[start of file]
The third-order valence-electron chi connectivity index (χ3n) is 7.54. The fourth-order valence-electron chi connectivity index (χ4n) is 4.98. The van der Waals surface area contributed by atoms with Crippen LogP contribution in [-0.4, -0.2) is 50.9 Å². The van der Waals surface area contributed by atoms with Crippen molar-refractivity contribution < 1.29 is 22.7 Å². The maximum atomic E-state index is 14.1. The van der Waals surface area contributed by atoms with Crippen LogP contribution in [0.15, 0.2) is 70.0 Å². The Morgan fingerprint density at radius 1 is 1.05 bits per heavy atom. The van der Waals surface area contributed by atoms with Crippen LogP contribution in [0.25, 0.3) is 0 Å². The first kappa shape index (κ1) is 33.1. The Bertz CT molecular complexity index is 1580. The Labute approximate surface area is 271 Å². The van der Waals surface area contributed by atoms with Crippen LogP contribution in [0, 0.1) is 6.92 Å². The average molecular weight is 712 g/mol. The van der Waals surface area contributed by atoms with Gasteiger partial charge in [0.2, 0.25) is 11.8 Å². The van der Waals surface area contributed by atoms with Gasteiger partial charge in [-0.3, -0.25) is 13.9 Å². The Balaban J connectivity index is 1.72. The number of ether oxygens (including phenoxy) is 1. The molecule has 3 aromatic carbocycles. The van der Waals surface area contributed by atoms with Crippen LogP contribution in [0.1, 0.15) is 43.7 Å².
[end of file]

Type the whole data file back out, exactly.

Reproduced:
The third-order valence-electron chi connectivity index (χ3n) is 7.54. The fourth-order valence-electron chi connectivity index (χ4n) is 4.98. The van der Waals surface area contributed by atoms with Crippen LogP contribution in [-0.4, -0.2) is 50.9 Å². The van der Waals surface area contributed by atoms with Crippen molar-refractivity contribution < 1.29 is 22.7 Å². The maximum atomic E-state index is 14.1. The van der Waals surface area contributed by atoms with Crippen LogP contribution in [0.15, 0.2) is 70.0 Å². The Morgan fingerprint density at radius 1 is 1.05 bits per heavy atom. The van der Waals surface area contributed by atoms with Crippen LogP contribution in [0.25, 0.3) is 0 Å². The first kappa shape index (κ1) is 33.1. The Bertz CT molecular complexity index is 1580. The Labute approximate surface area is 271 Å². The van der Waals surface area contributed by atoms with Crippen LogP contribution in [0, 0.1) is 6.92 Å². The average molecular weight is 712 g/mol. The van der Waals surface area contributed by atoms with Gasteiger partial charge in [0.2, 0.25) is 11.8 Å². The van der Waals surface area contributed by atoms with Gasteiger partial charge in [-0.3, -0.25) is 13.9 Å². The Balaban J connectivity index is 1.72. The number of ether oxygens (including phenoxy) is 1. The molecule has 3 aromatic carbocycles. The van der Waals surface area contributed by atoms with Crippen LogP contribution in [0.1, 0.15) is 43.7 Å².